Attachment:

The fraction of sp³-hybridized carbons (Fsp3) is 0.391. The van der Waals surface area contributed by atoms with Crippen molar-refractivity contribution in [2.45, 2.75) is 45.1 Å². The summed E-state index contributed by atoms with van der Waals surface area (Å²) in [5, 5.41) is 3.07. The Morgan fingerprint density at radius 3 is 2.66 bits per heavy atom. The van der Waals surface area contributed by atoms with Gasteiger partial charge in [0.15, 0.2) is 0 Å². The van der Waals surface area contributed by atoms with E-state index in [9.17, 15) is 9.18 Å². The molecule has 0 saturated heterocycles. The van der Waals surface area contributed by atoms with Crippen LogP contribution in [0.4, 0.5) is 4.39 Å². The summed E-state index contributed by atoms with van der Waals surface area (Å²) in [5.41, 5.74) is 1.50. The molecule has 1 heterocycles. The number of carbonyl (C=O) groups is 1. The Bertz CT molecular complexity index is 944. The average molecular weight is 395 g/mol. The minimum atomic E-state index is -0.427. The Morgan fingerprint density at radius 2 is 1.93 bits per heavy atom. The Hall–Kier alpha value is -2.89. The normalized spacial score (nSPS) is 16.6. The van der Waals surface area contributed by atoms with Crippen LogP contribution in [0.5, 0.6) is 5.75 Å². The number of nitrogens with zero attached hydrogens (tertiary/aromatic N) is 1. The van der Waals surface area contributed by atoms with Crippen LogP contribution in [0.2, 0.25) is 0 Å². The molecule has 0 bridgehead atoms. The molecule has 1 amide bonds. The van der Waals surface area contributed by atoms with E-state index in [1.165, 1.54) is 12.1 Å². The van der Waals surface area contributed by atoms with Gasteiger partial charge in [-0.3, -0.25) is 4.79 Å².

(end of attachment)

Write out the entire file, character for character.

The fraction of sp³-hybridized carbons (Fsp3) is 0.391. The van der Waals surface area contributed by atoms with Crippen molar-refractivity contribution in [2.45, 2.75) is 45.1 Å². The summed E-state index contributed by atoms with van der Waals surface area (Å²) in [5, 5.41) is 3.07. The Morgan fingerprint density at radius 3 is 2.66 bits per heavy atom. The van der Waals surface area contributed by atoms with Gasteiger partial charge in [0.15, 0.2) is 0 Å². The van der Waals surface area contributed by atoms with E-state index in [9.17, 15) is 9.18 Å². The molecule has 0 saturated heterocycles. The van der Waals surface area contributed by atoms with Crippen LogP contribution in [0.4, 0.5) is 4.39 Å². The summed E-state index contributed by atoms with van der Waals surface area (Å²) in [5.41, 5.74) is 1.50. The molecule has 1 heterocycles. The number of carbonyl (C=O) groups is 1. The Bertz CT molecular complexity index is 944. The average molecular weight is 395 g/mol. The minimum atomic E-state index is -0.427. The Morgan fingerprint density at radius 2 is 1.93 bits per heavy atom. The Hall–Kier alpha value is -2.89. The normalized spacial score (nSPS) is 16.6. The van der Waals surface area contributed by atoms with Crippen LogP contribution in [0.5, 0.6) is 5.75 Å². The number of nitrogens with zero attached hydrogens (tertiary/aromatic N) is 1. The van der Waals surface area contributed by atoms with Crippen LogP contribution in [0.2, 0.25) is 0 Å². The molecule has 0 bridgehead atoms. The molecule has 1 amide bonds. The van der Waals surface area contributed by atoms with E-state index in [1.165, 1.54) is 12.1 Å². The van der Waals surface area contributed by atoms with Gasteiger partial charge in [-0.3, -0.25) is 4.79 Å².